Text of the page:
Archives—No Wrong Answers in Love

Data-Mate's Personality Compatiblity Questionnaire

Long before single people began searching for their love match through online dating services, data research companies existed to help the lovelorn weed through the masses. In particular, in the late 1960s, two companies in St. Louis—Data-Mate, Inc. and Computer Data Research Corporation—developed personality questionnaires to assist in locating "ideal" matches.

Questionnaire for Computer Data Research Corp.

For $5, a man or woman would complete the Computer Data Research Group questionnaire, send it in, and then wait anxiously for the postman to deliver the important envelope containing a customized list of matches. Some of the more amusing queries pertain to the applicant's own perception of themselves. For example, one of the questions is, Most people consider me: 1. Not attractive, 2. Average, 3. Fairly attractive, or 4. Very attractive. On the flip side, the applicant must decide if they would prefer their date be unattractive or very attractive.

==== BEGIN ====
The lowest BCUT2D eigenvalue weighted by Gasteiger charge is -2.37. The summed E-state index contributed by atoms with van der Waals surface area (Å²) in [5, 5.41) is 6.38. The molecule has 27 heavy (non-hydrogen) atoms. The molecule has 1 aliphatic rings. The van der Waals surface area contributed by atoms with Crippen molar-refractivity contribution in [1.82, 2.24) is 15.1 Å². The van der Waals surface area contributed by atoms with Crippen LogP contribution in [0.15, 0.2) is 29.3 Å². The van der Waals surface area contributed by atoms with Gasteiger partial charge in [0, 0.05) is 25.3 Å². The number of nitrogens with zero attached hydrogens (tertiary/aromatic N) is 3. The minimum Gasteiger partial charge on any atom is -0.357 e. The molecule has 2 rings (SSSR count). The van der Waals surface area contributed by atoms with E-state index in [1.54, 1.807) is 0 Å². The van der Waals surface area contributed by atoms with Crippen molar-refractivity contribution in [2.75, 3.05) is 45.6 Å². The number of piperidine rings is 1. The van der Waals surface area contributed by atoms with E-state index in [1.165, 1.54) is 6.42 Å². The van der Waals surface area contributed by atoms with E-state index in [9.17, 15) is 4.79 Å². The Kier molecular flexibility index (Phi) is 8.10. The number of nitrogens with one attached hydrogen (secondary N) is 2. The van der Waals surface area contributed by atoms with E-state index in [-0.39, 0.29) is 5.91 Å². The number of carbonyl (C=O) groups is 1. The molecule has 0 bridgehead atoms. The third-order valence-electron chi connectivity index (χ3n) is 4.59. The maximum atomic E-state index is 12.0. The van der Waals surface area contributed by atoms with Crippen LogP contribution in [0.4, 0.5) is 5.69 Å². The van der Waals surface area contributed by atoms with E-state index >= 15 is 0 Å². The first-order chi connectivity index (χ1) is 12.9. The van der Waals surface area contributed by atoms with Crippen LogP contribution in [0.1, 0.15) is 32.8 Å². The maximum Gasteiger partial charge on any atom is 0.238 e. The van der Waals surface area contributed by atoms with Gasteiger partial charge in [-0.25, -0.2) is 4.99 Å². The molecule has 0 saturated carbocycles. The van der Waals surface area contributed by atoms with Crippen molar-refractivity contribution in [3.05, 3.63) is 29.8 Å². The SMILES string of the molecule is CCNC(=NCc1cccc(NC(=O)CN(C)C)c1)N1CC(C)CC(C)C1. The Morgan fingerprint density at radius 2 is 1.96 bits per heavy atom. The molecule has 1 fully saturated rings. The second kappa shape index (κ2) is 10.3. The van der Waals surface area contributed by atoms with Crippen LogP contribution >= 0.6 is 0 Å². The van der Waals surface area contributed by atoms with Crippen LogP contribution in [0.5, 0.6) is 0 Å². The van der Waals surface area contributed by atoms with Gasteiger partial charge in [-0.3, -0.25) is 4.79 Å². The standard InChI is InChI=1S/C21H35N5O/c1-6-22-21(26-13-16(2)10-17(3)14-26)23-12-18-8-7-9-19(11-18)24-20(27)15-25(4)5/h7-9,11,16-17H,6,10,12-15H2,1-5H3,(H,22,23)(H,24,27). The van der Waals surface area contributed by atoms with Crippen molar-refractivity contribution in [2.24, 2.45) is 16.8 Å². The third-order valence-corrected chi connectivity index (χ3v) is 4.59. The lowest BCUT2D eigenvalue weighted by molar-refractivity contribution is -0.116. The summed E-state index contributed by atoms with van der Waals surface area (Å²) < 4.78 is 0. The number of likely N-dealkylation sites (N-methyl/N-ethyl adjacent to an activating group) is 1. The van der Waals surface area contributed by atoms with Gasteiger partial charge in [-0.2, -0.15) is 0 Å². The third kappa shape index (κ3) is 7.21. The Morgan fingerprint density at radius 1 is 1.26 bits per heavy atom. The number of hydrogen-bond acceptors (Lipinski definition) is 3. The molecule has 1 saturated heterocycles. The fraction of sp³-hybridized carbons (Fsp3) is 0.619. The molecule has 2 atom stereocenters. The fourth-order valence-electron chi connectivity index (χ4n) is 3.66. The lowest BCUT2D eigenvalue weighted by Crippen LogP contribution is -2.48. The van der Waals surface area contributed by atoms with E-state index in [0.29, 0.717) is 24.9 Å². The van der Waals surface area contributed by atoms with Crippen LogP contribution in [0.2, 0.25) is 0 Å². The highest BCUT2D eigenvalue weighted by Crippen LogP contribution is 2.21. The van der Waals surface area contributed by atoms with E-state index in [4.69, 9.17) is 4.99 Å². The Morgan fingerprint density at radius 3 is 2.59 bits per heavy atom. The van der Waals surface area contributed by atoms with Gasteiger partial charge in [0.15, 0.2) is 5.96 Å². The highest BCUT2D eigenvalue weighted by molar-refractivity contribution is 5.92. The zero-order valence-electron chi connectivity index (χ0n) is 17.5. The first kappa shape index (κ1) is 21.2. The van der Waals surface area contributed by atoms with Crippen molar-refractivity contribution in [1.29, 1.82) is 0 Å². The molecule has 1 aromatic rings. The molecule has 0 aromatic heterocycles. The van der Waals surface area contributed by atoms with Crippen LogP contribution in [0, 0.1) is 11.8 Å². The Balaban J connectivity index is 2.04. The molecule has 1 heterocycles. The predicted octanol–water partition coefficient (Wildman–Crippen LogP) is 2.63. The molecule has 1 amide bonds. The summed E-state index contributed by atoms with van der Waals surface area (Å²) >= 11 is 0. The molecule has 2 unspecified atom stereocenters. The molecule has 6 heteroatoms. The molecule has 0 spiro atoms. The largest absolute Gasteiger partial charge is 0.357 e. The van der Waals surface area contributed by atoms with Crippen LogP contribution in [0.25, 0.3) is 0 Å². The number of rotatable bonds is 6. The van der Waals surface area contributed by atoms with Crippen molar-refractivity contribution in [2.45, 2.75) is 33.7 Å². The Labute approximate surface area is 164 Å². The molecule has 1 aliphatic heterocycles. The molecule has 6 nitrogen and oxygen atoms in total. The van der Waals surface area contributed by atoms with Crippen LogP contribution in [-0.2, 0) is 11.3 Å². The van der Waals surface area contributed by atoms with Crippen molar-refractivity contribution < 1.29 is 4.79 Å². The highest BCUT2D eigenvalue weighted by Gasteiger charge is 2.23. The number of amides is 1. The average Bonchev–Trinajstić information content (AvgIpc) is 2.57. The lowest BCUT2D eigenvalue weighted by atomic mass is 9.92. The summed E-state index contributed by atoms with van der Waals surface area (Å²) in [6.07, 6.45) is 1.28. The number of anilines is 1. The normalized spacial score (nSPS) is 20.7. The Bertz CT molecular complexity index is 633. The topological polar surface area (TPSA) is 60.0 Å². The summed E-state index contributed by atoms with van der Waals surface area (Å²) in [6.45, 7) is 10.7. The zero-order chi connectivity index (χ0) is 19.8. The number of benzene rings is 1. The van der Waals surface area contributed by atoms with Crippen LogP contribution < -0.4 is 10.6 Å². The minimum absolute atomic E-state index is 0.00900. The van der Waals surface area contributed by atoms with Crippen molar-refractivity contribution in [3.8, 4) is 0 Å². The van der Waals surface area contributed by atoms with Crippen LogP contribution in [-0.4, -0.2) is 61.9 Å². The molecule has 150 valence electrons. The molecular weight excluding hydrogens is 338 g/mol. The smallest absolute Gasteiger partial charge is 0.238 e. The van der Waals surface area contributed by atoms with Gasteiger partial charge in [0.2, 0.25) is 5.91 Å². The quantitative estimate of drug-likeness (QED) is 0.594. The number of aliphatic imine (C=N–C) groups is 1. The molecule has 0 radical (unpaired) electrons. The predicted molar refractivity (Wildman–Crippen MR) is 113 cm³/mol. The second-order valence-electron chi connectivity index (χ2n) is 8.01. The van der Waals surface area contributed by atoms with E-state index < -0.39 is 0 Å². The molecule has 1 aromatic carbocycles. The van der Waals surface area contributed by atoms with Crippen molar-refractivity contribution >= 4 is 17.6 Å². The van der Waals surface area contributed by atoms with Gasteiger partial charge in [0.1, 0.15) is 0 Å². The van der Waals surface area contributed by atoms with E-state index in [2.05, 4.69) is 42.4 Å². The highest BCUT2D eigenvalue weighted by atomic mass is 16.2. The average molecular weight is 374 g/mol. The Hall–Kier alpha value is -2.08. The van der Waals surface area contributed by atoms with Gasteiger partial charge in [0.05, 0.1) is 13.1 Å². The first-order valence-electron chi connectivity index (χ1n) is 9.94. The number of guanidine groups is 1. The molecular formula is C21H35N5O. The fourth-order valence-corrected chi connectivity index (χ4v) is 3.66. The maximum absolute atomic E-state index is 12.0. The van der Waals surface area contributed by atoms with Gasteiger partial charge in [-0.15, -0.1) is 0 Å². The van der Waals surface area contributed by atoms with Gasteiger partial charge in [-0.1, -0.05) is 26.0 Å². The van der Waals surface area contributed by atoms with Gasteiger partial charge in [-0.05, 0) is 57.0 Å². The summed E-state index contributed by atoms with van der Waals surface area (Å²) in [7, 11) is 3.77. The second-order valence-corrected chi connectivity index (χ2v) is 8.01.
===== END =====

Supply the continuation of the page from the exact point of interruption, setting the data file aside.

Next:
Data-Mate's questionnaire categorized general interests, special preferences (i.e., looks, religion, education), and character traits, as well as asked applicants to rank who they admired most: Henry Ford, Ernest Hemingway, Thomas Edison, or Stan Musial.

Today's computer dating services have streamlined the process, but nothing's changed that much: the heart wants what it wants!